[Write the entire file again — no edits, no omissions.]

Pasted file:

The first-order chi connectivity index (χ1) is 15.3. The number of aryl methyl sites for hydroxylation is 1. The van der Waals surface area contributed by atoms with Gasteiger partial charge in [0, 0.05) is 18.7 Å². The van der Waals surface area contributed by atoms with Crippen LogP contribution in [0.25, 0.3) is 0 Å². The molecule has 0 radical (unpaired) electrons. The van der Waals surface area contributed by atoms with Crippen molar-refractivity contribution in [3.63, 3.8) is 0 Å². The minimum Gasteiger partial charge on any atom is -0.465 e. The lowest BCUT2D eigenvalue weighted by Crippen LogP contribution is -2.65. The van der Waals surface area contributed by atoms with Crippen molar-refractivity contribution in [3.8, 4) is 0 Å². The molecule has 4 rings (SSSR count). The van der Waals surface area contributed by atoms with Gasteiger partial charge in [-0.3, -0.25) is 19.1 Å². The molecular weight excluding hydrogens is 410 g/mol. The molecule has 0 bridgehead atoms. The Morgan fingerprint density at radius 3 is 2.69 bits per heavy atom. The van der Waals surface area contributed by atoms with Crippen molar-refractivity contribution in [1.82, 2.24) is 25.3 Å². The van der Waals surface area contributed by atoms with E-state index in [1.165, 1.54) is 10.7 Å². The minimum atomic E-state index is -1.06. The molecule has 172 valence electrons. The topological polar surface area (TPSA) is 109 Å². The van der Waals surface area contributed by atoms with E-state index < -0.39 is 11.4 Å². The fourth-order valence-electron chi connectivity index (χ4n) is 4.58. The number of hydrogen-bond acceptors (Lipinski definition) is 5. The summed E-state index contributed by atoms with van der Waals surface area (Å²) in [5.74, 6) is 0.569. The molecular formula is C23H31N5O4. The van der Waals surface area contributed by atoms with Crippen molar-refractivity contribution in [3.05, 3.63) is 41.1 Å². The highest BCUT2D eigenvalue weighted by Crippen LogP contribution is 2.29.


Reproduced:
The first-order chi connectivity index (χ1) is 15.3. The number of aryl methyl sites for hydroxylation is 1. The van der Waals surface area contributed by atoms with Gasteiger partial charge in [0, 0.05) is 18.7 Å². The van der Waals surface area contributed by atoms with Crippen LogP contribution in [0.25, 0.3) is 0 Å². The molecule has 0 radical (unpaired) electrons. The van der Waals surface area contributed by atoms with Crippen molar-refractivity contribution in [3.63, 3.8) is 0 Å². The minimum Gasteiger partial charge on any atom is -0.465 e. The lowest BCUT2D eigenvalue weighted by Crippen LogP contribution is -2.65. The van der Waals surface area contributed by atoms with Crippen molar-refractivity contribution in [3.8, 4) is 0 Å². The molecule has 4 rings (SSSR count). The van der Waals surface area contributed by atoms with Gasteiger partial charge in [-0.3, -0.25) is 19.1 Å². The molecular weight excluding hydrogens is 410 g/mol. The molecule has 0 bridgehead atoms. The Morgan fingerprint density at radius 3 is 2.69 bits per heavy atom. The van der Waals surface area contributed by atoms with Crippen molar-refractivity contribution in [1.82, 2.24) is 25.3 Å². The van der Waals surface area contributed by atoms with E-state index in [1.165, 1.54) is 10.7 Å². The minimum atomic E-state index is -1.06. The molecule has 172 valence electrons. The topological polar surface area (TPSA) is 109 Å². The van der Waals surface area contributed by atoms with E-state index < -0.39 is 11.4 Å². The fourth-order valence-electron chi connectivity index (χ4n) is 4.58. The number of hydrogen-bond acceptors (Lipinski definition) is 5. The summed E-state index contributed by atoms with van der Waals surface area (Å²) in [5.74, 6) is 0.569. The molecular formula is C23H31N5O4. The van der Waals surface area contributed by atoms with Crippen molar-refractivity contribution in [3.05, 3.63) is 41.1 Å². The highest BCUT2D eigenvalue weighted by Crippen LogP contribution is 2.29.